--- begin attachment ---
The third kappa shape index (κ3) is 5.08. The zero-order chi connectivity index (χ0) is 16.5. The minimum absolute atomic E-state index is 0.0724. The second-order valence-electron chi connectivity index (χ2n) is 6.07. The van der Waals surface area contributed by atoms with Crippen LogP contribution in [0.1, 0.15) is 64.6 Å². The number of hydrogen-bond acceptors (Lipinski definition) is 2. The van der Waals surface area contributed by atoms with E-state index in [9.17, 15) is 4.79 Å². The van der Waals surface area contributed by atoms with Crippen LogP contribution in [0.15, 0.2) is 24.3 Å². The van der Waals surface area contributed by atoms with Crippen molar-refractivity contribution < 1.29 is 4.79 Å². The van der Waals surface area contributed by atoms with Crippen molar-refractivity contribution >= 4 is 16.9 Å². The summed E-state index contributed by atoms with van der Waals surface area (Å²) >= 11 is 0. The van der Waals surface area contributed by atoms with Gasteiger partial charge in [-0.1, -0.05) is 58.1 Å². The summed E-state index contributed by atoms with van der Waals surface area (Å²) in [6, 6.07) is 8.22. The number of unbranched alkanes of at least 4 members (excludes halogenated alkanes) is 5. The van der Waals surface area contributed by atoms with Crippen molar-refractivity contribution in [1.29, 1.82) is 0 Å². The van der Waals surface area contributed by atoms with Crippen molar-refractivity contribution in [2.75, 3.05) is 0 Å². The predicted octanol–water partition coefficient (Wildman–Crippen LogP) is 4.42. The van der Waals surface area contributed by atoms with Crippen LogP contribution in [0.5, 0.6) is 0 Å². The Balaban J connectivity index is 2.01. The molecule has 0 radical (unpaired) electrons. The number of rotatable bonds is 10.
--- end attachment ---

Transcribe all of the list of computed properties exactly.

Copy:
The third kappa shape index (κ3) is 5.08. The zero-order chi connectivity index (χ0) is 16.5. The minimum absolute atomic E-state index is 0.0724. The second-order valence-electron chi connectivity index (χ2n) is 6.07. The van der Waals surface area contributed by atoms with Crippen LogP contribution in [0.1, 0.15) is 64.6 Å². The number of hydrogen-bond acceptors (Lipinski definition) is 2. The van der Waals surface area contributed by atoms with E-state index in [9.17, 15) is 4.79 Å². The van der Waals surface area contributed by atoms with Crippen LogP contribution in [0.15, 0.2) is 24.3 Å². The van der Waals surface area contributed by atoms with Crippen molar-refractivity contribution < 1.29 is 4.79 Å². The van der Waals surface area contributed by atoms with Crippen molar-refractivity contribution >= 4 is 16.9 Å². The summed E-state index contributed by atoms with van der Waals surface area (Å²) >= 11 is 0. The van der Waals surface area contributed by atoms with Gasteiger partial charge in [-0.1, -0.05) is 58.1 Å². The summed E-state index contributed by atoms with van der Waals surface area (Å²) in [6, 6.07) is 8.22. The number of unbranched alkanes of at least 4 members (excludes halogenated alkanes) is 5. The van der Waals surface area contributed by atoms with Crippen molar-refractivity contribution in [1.29, 1.82) is 0 Å². The van der Waals surface area contributed by atoms with Crippen molar-refractivity contribution in [2.75, 3.05) is 0 Å². The predicted octanol–water partition coefficient (Wildman–Crippen LogP) is 4.42. The van der Waals surface area contributed by atoms with Crippen LogP contribution in [0.5, 0.6) is 0 Å². The Balaban J connectivity index is 2.01. The molecule has 0 radical (unpaired) electrons. The number of rotatable bonds is 10.